City as Canvas: New York City Graffiti from the 70s & 80s
Step onto the streets of New York City and experience one of the greatest collections of early graffiti art in City as Canvas: New York City Graffiti from the 70s & 80s.
Traveling to the IMA galleries from the Museum of the City of New York, City as Canvas features more than 100 works from the Martin Wong Collection and chronicles the origins of graffiti and its evolution from a creative outlet—viewed by many at the time as a public nuisance—to an accepted form of art. With intricate drawings, colorful works on canvas, and photographs of graffiti writing that have long since been erased, this exhibition includes a variety of seminal works by pioneering graffiti artists such as Keith Haring, Lee Quiñones, LADY PINK, and FUTURA 2000.
In spite of the movement’s beginnings on the streets and subways of New York—as well as the city’s attempts to eradicate it—graffiti art quickly proliferated, forever impacting music, fashion, and visual culture. In the decades that followed, graffiti became heralded as an important new form of artistic expression and an international phenomenon.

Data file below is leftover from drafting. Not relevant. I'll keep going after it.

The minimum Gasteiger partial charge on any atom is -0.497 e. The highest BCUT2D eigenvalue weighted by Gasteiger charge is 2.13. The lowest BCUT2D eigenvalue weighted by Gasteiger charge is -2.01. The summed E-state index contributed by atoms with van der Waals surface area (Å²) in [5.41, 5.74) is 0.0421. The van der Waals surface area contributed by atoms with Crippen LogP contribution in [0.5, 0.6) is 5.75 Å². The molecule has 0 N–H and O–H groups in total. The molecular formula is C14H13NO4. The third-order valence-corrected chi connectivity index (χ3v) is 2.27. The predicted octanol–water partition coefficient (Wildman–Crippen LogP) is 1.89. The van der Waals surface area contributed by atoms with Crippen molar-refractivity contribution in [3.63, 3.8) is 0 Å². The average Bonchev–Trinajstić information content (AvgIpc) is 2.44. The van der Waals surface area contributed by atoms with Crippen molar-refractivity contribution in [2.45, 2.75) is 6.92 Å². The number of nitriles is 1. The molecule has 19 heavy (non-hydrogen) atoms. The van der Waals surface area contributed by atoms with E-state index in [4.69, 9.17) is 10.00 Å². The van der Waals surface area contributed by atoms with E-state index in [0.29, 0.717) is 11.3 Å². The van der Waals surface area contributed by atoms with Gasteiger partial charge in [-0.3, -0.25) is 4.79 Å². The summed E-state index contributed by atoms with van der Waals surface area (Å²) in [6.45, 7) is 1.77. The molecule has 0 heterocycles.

The first human beatbox in the rap world, and still the best of all time, Doug E. Fresh amazed audiences with his note-perfect imitations of drum machines, effects, and often large samples of hip-hop classics. He was introduced to most hip-hop fans with his astonishing performance in the 1984 film Beat Street. By 1985, Fresh was one of the biggest names in rap music, and his first single “The Show/La Di Da Di,” became a hip-hop classic. Presented as part of City as Canvas.
City as Canvas: New York City Graffiti from the 70s & 80s was developed in collaboration with the Museum of the City of New York.
City as Canvas is supported in part by an award from the National Endowment for the Arts. This exhibition is part of the IMA's ARTx series, made possible by a gift from the Efroymson Family Fund.